68 citations


Cites methods from "MusIcFX: An Arbiter of Group Prefer..."

  • ...Other research in the general area of group recommendation includes the MusicFX System [23]....

    [...]


Journal ArticleDOI
TL;DR: GroupReM is introduced which makes movie recommendations appealing to members of a group by employing a merging strategy to explore individual group members' interests in movies and creating a profile that reflects the preferences of the group on movies, and using word-correlation factors to find movies similar in content.
Abstract: People are gregarious by nature, which explains why group activities, from colleagues sharing a meal to friends attending a book club event together, are the social norm. Online group recommenders identify items of interest, such as restaurants, movies, and books, that satisfy the collective needs of a group (rather than the interests of individual group members). With a number of new movies being released every week, online recommenders play a significant role in suggesting movies for family members or groups of friends/people to watch, either at home or at movie theaters. Making group recommendations relevant to the joint interests of a group, however, is not a trivial task due to the diversity in preferences among group members. To address this issue, we introduce GroupReM which makes movie recommendations appealing (to a certain degree) to members of a group by (i) employing a merging strategy to explore individual group members' interests in movies and create a profile that reflects the preferences of the group on movies, (ii) using word-correlation factors to find movies similar in content, and (iii) considering the popularity of movies at a movie website. Unlike existing group recommenders based on collaborative filtering (CF) which consider ratings of movies to perform the recommendation task, GroupReM primarily employs (personal) tags for capturing the contents of movies considered for recommendation and group members' interests. The design of GroupReM, which is simple and domain-independent, can easily be extended to make group recommendations on items other than movies. Empirical studies conducted using more than 3000 groups of different users in the MovieLens dataset, which are various in terms of numbers and preferences in movies, show that GroupReM is highly effective and efficient in recommending movies appealing to a group. Experimental results also verify that GroupReM outperforms popular CF-based recommenders in making group recommendations.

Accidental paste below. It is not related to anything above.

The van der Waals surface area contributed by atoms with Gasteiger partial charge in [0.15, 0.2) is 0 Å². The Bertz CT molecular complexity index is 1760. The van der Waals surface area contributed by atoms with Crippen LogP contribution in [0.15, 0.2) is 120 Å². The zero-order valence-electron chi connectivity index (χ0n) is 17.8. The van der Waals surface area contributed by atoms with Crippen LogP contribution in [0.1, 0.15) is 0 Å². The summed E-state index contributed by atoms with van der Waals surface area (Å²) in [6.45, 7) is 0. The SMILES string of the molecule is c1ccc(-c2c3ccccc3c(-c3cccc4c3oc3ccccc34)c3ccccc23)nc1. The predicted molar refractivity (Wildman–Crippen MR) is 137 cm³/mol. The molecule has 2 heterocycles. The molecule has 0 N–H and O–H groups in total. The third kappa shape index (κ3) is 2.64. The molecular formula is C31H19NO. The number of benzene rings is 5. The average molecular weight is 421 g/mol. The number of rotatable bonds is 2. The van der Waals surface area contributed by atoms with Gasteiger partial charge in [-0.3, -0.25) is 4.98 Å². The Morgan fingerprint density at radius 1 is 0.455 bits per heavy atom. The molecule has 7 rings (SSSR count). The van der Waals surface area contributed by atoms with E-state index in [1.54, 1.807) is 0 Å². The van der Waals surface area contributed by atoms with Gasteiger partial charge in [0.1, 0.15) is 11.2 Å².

64 citations


Patent
19 Nov 2007
Abstract: A method (100) of electronically determining a group preference in a social network from multiple individual preferences of members of the social network is provided. One embodiment of the method (100) uses a combination of an individual's importance to a social network and a social network's importance to the individual as weighting factors when combining the individual preferences to generate a shared set of preferences. This group preference may be used to select content for broadcast to the network, including audio content and video content. A social network group preference determination apparatus (401) can determine the individual's importance to the social network by interrogating or monitoring the communication activity of portable electronic communication devices (402) belonging to the members of the social network.

57 citations


Proceedings ArticleDOI